Student Led Learning - Here's How

Student Led Learning - Here’s How

Disclaimer: This is one approach. Consider your audience, objectives, and institution…

At Full Sail University, flexible learning means elevating student voice and student choice.

From an implementation standpoint, here’s how we approach both the opportunities and challenges inherent within student-led learning initiatives.

When students commit to a particular degree program, their coursework follows a prescribed path that cumulatively builds on competencies and components developed along the way. The majority of classes are built using a project-based learning approach that allows students to demonstrate their relationship to the content in personally and professionally relevant ways. Students choose any number of media-rich deliverables to showcase both the process and product of their learning throughout the program.

Full Sail courses run every 4 weeks, which gives us the regular opportunity to iterate and innovate within our curriculum

When requesting feedback from students regarding their experience we have often heard...

  • I wish I had more time... 

  • I wish I could work on my own projects...

  • I wish I could learn more about… 

  • I wish I could collaborate with… 

  • I wish I could slow down…

In honoring student voice and in direct response to this wishlist, we instituted a portfolio track within each degree program that built off the following principles:

  • Personal Relevance

  • Collaboration

  • Modeling

  • Mentoring

  • Meaning-Making

As students follow a prescribed path through their curriculum, there are numerous (5-7 depending on the degree program) portfolio development stops peppered throughout their journey. No new content is delivered in these courses. Instead, they provide students regular opportunities to revisit and refine the concepts and techniques from previous classes. These portfolio courses are designed to support each individual student as they explore a process of discovery, an articulation of self, and a demonstration of skill.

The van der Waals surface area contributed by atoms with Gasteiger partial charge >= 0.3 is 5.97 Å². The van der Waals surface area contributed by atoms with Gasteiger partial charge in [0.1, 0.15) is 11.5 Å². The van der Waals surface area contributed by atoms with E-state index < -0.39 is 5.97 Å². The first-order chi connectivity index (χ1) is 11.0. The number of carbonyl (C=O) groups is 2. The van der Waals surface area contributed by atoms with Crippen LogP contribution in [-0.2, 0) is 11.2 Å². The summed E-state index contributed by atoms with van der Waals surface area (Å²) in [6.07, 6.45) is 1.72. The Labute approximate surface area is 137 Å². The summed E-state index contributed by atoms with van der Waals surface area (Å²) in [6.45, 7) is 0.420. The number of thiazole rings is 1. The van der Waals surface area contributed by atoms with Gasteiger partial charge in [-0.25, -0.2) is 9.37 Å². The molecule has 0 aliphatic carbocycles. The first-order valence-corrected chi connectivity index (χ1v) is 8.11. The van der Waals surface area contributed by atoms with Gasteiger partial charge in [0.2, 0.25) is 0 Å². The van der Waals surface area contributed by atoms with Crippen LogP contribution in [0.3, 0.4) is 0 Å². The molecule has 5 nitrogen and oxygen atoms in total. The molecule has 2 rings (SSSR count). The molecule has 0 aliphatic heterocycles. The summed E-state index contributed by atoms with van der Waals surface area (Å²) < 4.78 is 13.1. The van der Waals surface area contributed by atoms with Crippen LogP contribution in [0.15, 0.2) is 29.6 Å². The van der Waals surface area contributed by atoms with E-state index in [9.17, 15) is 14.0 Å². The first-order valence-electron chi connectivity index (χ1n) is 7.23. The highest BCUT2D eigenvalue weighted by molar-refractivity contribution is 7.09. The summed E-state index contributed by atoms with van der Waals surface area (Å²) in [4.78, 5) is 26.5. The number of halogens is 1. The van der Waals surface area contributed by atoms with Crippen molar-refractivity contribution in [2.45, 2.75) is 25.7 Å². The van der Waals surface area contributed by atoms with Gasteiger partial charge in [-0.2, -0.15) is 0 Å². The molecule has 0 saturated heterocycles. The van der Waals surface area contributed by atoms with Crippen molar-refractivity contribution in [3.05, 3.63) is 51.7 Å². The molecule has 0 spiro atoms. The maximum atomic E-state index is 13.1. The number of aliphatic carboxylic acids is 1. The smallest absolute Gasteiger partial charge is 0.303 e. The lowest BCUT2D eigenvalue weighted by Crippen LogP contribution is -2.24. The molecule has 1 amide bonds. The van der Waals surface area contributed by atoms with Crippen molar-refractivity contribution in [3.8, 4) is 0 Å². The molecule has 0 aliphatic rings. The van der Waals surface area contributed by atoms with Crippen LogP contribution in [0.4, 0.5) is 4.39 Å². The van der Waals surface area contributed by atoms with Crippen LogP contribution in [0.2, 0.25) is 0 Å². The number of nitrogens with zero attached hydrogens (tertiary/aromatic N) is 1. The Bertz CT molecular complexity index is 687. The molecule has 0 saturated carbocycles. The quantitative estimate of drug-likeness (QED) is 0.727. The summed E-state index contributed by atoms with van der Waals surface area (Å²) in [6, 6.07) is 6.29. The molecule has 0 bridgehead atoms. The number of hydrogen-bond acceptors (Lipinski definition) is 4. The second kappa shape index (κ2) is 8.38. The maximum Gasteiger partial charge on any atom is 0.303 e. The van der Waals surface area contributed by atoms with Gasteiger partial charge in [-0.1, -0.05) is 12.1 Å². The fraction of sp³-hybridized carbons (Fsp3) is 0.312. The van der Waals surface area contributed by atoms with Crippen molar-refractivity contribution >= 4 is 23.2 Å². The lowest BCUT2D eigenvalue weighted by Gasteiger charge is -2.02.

The synchronous time spent in these courses is guided by faculty mentors who coordinate opportunities for students to connect with industry professionals, partner with local organizations through internships, and collaborate in groups on real world projects and initiatives. 

Students choose how to best optimize their asynchronous time through a unique combination of:

  • Goal Setting

  • Self-Exploration

  • Collaboration

  • Skill Development

  • Career Readiness

Because students design their own learning experience during these portfolio courses, they assess their progress using the RISE Model, which is a tool that structures and facilitates the self-examination of professional body of work. By addressing a series of stems aligned with Bloom’s Taxonomy, students are prompted to use higher order thinking skills to thoughtfully consider how their workflow and work product form a rich narrative that is both an articulation of self and a demonstration of skill.